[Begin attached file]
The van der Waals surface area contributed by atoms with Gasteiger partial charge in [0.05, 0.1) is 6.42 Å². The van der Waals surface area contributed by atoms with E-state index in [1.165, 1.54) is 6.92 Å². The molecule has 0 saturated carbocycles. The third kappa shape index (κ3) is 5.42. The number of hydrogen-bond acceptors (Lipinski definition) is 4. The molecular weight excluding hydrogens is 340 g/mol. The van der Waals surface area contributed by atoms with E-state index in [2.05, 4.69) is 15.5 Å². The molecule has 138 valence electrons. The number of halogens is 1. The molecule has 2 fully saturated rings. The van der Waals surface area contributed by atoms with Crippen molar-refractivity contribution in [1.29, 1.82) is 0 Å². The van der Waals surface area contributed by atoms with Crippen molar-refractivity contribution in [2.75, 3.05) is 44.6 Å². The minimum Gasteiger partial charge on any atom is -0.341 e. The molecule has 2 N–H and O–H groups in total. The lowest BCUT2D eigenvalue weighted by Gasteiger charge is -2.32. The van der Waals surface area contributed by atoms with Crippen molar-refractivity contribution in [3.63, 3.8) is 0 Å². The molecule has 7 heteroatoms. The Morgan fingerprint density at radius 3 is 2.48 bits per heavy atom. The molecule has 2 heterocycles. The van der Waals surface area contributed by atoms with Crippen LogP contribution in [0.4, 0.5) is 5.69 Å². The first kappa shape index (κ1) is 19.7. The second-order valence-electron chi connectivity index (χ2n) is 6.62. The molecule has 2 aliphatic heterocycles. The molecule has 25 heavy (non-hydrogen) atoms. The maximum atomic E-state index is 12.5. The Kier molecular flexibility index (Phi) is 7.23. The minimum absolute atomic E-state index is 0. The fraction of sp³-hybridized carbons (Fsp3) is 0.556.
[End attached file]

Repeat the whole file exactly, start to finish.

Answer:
The van der Waals surface area contributed by atoms with Gasteiger partial charge in [0.05, 0.1) is 6.42 Å². The van der Waals surface area contributed by atoms with E-state index in [1.165, 1.54) is 6.92 Å². The molecule has 0 saturated carbocycles. The third kappa shape index (κ3) is 5.42. The number of hydrogen-bond acceptors (Lipinski definition) is 4. The molecular weight excluding hydrogens is 340 g/mol. The van der Waals surface area contributed by atoms with E-state index in [2.05, 4.69) is 15.5 Å². The molecule has 138 valence electrons. The number of halogens is 1. The molecule has 2 fully saturated rings. The van der Waals surface area contributed by atoms with Crippen molar-refractivity contribution in [1.29, 1.82) is 0 Å². The van der Waals surface area contributed by atoms with Crippen molar-refractivity contribution in [2.75, 3.05) is 44.6 Å². The minimum Gasteiger partial charge on any atom is -0.341 e. The molecule has 2 N–H and O–H groups in total. The lowest BCUT2D eigenvalue weighted by Gasteiger charge is -2.32. The van der Waals surface area contributed by atoms with Crippen molar-refractivity contribution in [3.63, 3.8) is 0 Å². The molecule has 7 heteroatoms. The Morgan fingerprint density at radius 3 is 2.48 bits per heavy atom. The molecule has 2 heterocycles. The van der Waals surface area contributed by atoms with Crippen LogP contribution in [0.4, 0.5) is 5.69 Å². The first kappa shape index (κ1) is 19.7. The second-order valence-electron chi connectivity index (χ2n) is 6.62. The molecule has 2 aliphatic heterocycles. The molecule has 25 heavy (non-hydrogen) atoms. The maximum atomic E-state index is 12.5. The Kier molecular flexibility index (Phi) is 7.23. The minimum absolute atomic E-state index is 0. The fraction of sp³-hybridized carbons (Fsp3) is 0.556.